CHARLOTTE – U.S. Housing and Urban Development Secretary Shaun Donovan said he believes the $25 billion settlement the government reached with five banks this year will help stabilize the housing market and the economy.
"It's in everyone's interest to have a clear, strong set of rules that everyone lives by," he said in an interview Monday.
More than 300 of those rules will take effect Tuesday on some of the nation's biggest lenders, including Bank of America and Wells Fargo.
The settlement is designed to stop problems homeowners experienced before falling into foreclosure.
"They got passed from one person to another and nobody had real responsibility to help them," Donovan said, after a speech to credit counselors, who are meeting for a conference in Charlotte.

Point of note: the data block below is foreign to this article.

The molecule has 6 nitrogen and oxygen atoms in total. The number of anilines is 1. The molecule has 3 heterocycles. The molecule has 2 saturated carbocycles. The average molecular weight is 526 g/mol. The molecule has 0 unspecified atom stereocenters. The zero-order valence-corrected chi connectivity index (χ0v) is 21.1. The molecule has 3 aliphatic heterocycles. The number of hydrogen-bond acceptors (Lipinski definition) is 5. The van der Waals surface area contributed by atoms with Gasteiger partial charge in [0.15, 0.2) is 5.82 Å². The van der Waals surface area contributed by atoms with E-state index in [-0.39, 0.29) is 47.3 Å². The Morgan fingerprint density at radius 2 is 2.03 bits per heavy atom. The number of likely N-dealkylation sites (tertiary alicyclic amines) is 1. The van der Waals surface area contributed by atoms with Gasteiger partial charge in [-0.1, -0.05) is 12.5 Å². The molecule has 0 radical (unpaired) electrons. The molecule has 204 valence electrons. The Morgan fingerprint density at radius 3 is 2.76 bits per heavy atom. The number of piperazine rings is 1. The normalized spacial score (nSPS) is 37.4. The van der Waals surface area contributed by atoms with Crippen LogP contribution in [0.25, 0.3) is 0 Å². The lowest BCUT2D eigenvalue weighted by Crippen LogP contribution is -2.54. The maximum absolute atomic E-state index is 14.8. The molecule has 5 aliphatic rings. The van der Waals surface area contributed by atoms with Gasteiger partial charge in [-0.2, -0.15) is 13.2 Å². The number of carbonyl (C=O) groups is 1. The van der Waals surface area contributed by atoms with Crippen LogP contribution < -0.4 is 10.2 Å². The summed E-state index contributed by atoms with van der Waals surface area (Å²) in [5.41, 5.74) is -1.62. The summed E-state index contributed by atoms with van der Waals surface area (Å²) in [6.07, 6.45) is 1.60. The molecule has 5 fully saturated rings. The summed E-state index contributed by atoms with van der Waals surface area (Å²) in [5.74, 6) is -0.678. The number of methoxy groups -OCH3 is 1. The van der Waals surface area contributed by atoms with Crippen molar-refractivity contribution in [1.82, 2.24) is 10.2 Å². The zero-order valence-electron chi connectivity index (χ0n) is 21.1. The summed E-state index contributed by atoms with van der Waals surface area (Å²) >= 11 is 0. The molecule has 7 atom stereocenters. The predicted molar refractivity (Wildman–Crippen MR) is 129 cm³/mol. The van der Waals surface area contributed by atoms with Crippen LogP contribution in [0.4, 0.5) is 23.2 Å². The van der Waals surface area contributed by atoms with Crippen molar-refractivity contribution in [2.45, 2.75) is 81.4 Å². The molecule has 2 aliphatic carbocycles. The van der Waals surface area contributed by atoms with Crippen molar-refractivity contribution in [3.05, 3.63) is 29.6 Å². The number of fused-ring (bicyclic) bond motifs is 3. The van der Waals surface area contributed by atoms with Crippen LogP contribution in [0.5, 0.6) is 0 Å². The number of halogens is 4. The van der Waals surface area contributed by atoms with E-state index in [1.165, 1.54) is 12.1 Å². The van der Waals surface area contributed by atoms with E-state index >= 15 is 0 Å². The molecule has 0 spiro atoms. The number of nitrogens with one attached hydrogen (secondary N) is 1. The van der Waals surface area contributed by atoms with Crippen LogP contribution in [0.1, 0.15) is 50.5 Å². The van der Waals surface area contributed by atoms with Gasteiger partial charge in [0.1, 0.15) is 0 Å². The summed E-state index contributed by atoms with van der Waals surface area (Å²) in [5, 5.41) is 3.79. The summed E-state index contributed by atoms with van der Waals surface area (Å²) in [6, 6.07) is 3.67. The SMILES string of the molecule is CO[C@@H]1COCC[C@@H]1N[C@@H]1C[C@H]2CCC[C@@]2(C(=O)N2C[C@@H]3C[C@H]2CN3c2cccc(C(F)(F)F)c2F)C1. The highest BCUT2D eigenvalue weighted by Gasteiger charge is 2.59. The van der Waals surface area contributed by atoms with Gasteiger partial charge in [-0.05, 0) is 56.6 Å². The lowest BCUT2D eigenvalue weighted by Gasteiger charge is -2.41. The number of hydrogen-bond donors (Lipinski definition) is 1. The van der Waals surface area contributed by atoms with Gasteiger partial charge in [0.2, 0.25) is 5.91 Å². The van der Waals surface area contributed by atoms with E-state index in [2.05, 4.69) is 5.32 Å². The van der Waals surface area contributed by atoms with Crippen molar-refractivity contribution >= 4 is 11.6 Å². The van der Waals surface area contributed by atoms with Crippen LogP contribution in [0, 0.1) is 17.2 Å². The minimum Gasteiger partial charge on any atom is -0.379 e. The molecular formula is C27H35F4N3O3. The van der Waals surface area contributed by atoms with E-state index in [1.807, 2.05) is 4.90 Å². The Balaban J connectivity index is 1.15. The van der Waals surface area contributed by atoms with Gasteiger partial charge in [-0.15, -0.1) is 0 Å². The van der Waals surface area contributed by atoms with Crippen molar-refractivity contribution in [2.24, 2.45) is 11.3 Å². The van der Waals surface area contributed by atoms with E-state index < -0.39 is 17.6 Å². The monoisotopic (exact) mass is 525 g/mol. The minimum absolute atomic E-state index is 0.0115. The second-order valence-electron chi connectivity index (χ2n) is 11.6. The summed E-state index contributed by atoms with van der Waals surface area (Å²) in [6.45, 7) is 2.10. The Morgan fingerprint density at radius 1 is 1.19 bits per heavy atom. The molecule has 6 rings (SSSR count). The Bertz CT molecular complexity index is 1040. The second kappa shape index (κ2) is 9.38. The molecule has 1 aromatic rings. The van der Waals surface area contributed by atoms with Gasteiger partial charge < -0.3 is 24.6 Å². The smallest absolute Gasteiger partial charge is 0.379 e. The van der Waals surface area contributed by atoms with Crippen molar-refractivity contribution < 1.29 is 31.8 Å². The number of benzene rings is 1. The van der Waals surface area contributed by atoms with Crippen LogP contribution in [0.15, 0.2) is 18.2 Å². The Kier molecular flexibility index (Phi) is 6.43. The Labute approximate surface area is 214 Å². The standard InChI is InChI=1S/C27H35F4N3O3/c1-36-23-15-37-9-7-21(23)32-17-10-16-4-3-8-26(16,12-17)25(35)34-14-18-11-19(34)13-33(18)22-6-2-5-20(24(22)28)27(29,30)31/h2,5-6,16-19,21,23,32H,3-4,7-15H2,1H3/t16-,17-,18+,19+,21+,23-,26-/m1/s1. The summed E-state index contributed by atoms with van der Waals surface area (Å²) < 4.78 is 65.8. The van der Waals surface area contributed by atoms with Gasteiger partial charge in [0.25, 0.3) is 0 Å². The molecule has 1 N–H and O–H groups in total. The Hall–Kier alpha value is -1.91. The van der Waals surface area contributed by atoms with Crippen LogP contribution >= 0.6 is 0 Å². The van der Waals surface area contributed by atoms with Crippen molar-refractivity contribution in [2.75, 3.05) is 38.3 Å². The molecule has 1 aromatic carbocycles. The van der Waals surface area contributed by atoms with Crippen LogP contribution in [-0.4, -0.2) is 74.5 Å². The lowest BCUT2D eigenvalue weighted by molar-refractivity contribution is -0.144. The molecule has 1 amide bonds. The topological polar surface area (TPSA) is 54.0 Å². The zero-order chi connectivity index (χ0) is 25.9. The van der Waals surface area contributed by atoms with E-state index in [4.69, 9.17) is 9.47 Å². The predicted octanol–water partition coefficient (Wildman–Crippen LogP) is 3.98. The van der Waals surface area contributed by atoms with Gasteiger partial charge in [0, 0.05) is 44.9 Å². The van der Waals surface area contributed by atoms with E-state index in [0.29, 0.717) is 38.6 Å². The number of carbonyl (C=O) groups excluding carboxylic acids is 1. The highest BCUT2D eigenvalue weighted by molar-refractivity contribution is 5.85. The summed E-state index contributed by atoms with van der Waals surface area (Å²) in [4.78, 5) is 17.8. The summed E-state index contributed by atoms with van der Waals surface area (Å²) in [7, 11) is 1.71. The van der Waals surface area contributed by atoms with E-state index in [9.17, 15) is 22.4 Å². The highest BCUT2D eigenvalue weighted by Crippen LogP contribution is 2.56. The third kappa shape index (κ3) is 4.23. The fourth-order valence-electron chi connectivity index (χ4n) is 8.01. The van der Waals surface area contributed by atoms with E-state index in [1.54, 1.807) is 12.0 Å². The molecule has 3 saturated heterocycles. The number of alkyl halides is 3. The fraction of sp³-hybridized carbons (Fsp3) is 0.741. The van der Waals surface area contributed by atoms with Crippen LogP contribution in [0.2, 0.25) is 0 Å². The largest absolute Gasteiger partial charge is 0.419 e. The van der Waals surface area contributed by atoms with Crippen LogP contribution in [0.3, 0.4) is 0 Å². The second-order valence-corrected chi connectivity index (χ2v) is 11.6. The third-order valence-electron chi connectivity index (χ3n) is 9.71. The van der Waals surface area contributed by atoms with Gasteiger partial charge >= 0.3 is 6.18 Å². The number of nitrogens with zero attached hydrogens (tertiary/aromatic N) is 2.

He said 8.5 million families took advantage of counseling during the recession. Many saved money, and their homes, by doing so.
"They put that money into local businesses,” said Donovan. “They spend it fixing their roof, they spend that at the corner market."
Credit counselors said three out of four homeowners who seek help are able to stay in their homes.
"The settlement should offer more consistency and uniformity,” said Susan Keating, president of the National Foundation for Credit Counseling.
Donovan said there has been an 11 percent reduction this year in the number of underwater mortgages.
But, despite that progress, he said there's more work to do, including a bill awaiting a vote in Congress that Donovan said would make it easier for millions of Americans to refinance their mortgages.